"I knew as MHA director that we had to do more to reach out to the Latino community to get a better understanding of where they come from. I thought it was important to learn about the different cultures because we don't often make the distinction when they arrive here, but group them all in one category," she said.
The character, history and politics are different in each country, resulting in different experiences and problems. "You can't lump them together," said the Rev. Hanberry.
The Hanberrys possessed a functional knowledge of Spanish, but immersed themselves in a language program in Guatemala for the first part of the journey, and continue their studies today.
They also visited El Salvador, Nicaragua and Costa Rica. Costa Rica, unlike the other countries, was not crippled by the trauma of guerilla war and is blessed with a more stable government and economy. No major natural disasters such as earthquakes and hurricanes rocked the country. The Hanberrys noted that because of this, Costa Rica is considered the elite of Central America.
When Costa Ricans come to the United States, they suffer from being grouped with other Latinos, said Mrs. Hanberry. "They are not used to being categorized with other Latinos and it is not good for their self-esteem."
Those who were most traumatized by war and disaster are more prone to violence, post-traumatic stress syndrome and alcoholism. These are issues that mental health workers need to be aware of, according to Mrs. Hanberry.
The question of why they come here in such large numbers brought a simple, unanticipated answer for the Rev. Hanberry. "When I asked, 'Why come to the United States, why risk your life and your savings to make that trip?' they looked at me like I was crazy," he said. "And the answer is money and jobs."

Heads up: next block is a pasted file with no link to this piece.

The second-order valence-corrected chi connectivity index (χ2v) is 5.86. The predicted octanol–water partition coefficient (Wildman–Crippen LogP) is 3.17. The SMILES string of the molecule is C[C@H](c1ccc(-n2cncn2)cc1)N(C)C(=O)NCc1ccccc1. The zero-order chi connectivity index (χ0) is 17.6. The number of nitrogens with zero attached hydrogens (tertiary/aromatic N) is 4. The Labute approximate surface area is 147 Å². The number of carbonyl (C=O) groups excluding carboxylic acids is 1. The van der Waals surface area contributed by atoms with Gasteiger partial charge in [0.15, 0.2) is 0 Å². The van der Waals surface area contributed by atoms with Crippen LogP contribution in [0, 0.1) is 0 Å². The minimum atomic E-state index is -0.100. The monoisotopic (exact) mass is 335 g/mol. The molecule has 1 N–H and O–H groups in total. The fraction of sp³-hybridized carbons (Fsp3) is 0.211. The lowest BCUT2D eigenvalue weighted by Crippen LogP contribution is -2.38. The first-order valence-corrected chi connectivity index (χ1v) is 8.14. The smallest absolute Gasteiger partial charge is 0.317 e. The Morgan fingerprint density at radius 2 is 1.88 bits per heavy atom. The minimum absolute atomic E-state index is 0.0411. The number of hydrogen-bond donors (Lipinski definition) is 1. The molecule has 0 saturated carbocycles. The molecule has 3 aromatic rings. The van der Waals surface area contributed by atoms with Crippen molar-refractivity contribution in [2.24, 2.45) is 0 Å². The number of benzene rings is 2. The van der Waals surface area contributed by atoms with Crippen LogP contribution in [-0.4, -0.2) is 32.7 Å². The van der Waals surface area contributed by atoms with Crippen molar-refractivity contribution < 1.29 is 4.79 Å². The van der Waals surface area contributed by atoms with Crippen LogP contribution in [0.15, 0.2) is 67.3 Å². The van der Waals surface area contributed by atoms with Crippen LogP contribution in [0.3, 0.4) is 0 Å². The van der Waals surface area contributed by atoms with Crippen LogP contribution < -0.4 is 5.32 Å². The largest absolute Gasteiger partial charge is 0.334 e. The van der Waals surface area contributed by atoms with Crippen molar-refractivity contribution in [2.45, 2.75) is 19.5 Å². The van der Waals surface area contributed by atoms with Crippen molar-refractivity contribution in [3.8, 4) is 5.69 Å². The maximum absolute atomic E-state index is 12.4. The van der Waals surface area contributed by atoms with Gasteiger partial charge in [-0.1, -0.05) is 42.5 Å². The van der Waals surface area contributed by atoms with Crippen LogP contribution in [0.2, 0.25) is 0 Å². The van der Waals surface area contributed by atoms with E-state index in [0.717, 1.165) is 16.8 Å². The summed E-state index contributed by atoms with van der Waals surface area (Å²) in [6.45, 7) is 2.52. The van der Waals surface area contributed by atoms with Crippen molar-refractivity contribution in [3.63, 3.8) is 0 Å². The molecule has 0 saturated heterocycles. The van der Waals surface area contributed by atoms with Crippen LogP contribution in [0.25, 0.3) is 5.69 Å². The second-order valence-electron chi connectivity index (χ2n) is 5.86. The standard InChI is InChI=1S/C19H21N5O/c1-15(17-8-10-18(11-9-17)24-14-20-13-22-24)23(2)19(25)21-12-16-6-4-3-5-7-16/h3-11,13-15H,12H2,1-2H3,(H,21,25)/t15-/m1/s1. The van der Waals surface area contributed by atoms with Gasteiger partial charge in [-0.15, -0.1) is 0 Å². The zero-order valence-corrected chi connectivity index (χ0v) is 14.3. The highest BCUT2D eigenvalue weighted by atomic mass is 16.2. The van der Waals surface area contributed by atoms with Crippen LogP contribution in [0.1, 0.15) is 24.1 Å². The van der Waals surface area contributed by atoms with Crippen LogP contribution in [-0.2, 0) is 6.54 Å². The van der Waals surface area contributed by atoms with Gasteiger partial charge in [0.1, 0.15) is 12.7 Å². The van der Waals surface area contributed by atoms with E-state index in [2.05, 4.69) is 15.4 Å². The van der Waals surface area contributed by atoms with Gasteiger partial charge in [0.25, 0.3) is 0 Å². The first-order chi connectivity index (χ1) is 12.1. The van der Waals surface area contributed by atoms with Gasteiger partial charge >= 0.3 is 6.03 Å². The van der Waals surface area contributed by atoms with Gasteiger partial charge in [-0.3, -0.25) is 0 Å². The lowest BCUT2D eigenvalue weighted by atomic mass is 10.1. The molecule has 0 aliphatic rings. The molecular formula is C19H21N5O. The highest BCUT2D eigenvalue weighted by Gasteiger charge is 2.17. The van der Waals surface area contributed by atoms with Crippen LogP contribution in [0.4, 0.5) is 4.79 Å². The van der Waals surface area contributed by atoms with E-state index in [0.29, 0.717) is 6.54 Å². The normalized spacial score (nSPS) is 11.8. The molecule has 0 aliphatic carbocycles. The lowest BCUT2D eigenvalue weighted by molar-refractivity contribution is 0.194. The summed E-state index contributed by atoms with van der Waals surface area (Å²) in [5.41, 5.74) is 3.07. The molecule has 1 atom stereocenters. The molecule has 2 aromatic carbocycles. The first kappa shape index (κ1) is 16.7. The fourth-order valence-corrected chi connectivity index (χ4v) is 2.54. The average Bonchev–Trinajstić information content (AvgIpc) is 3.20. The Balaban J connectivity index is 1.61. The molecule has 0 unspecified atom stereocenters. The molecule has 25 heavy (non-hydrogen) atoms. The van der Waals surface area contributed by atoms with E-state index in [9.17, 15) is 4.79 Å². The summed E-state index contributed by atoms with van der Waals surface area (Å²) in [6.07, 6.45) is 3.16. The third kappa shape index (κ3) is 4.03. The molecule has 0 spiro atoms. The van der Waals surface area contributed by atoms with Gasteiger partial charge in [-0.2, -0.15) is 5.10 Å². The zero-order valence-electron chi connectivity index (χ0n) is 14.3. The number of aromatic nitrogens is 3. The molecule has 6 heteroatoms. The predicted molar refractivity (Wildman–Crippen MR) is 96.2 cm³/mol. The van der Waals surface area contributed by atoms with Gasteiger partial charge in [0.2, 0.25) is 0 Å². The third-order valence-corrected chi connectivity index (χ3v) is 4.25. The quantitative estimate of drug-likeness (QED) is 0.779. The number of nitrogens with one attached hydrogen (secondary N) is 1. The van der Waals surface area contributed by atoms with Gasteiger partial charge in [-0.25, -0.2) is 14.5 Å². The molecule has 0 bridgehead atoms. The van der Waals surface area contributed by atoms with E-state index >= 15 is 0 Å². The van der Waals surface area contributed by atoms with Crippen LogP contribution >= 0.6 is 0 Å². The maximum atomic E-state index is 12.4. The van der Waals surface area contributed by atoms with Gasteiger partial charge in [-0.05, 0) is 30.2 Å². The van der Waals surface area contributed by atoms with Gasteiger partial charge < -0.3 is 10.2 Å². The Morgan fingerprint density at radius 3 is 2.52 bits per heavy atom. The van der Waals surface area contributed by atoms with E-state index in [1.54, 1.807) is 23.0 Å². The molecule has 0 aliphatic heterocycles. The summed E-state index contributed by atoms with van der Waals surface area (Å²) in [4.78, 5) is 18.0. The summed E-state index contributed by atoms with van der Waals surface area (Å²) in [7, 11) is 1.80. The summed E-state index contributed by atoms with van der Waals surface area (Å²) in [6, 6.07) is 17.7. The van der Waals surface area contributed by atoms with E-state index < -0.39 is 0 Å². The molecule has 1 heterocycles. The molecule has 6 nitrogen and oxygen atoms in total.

The answer may have been different in the 1980s when scores of Latinos bolted for political reasons, but not today.
As for the popularity of the Pentecostal Church, the answers were not so simple. The Rev. Hanberry sees the decline of the Catholic Church and the move to Pentecostal as a need for emotional and spiritual satisfaction.
"The Pentecostal movement is spirit-filled, it provides a powerful experience with more interaction that appeals to an emotional hunger and longing rather than the intellect."
They are looking for hope, he said. A faith that allows them to believe their condition will change.
In light of what he discovered, he said, the mission of his church and other Protestant churches is still an open question. "We want to develop long-range ministries and programs here and assist in helping people from other cultures assimilate more easily without losing their cultural identity in the process."
That challenge is also taken up by his wife in her role at the MHA.
"We don't want them to be isolated. The challenge to Frederick is to help them get integrated and not lose their culture," she said.
She feels it is essential to have Spanish-speaking social service workers, but to ultimately assist Latinos to learn to speak English.
The two have delivered presentations to area churches and organizations. In his role at ANSR, the Rev. Hanberry is helping to develop cultural diversity training programs and a community resource guide in Spanish.
"I got answers to the questions I was seeking," said Mrs. Hanberry. "We have more credibility in the Latino community now. Speaking the language is one way, but actually visiting their homelands says to them that we cared enough to make that trip."